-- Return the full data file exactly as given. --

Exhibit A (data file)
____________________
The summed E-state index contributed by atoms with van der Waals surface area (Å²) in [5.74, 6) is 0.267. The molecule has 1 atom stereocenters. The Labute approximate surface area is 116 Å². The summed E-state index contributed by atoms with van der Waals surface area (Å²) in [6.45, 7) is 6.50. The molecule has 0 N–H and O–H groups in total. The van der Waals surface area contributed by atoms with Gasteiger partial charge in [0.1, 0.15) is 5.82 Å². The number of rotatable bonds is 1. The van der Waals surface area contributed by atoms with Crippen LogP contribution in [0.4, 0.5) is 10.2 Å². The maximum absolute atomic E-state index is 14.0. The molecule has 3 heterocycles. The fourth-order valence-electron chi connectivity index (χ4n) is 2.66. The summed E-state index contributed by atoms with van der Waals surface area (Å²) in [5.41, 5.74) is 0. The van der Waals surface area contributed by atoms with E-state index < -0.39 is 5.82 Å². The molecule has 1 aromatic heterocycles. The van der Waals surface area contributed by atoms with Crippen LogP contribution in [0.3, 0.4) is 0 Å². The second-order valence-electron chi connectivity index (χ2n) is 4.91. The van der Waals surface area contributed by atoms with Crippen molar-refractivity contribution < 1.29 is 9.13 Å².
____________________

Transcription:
The summed E-state index contributed by atoms with van der Waals surface area (Å²) in [5.74, 6) is 0.267. The molecule has 1 atom stereocenters. The Labute approximate surface area is 116 Å². The summed E-state index contributed by atoms with van der Waals surface area (Å²) in [6.45, 7) is 6.50. The molecule has 0 N–H and O–H groups in total. The van der Waals surface area contributed by atoms with Gasteiger partial charge in [0.1, 0.15) is 5.82 Å². The number of rotatable bonds is 1. The van der Waals surface area contributed by atoms with Crippen LogP contribution in [0.4, 0.5) is 10.2 Å². The maximum absolute atomic E-state index is 14.0. The molecule has 3 heterocycles. The fourth-order valence-electron chi connectivity index (χ4n) is 2.66. The summed E-state index contributed by atoms with van der Waals surface area (Å²) in [5.41, 5.74) is 0. The van der Waals surface area contributed by atoms with E-state index < -0.39 is 5.82 Å². The molecule has 1 aromatic heterocycles. The van der Waals surface area contributed by atoms with Crippen LogP contribution in [0.3, 0.4) is 0 Å². The second-order valence-electron chi connectivity index (χ2n) is 4.91. The van der Waals surface area contributed by atoms with Crippen molar-refractivity contribution < 1.29 is 9.13 Å².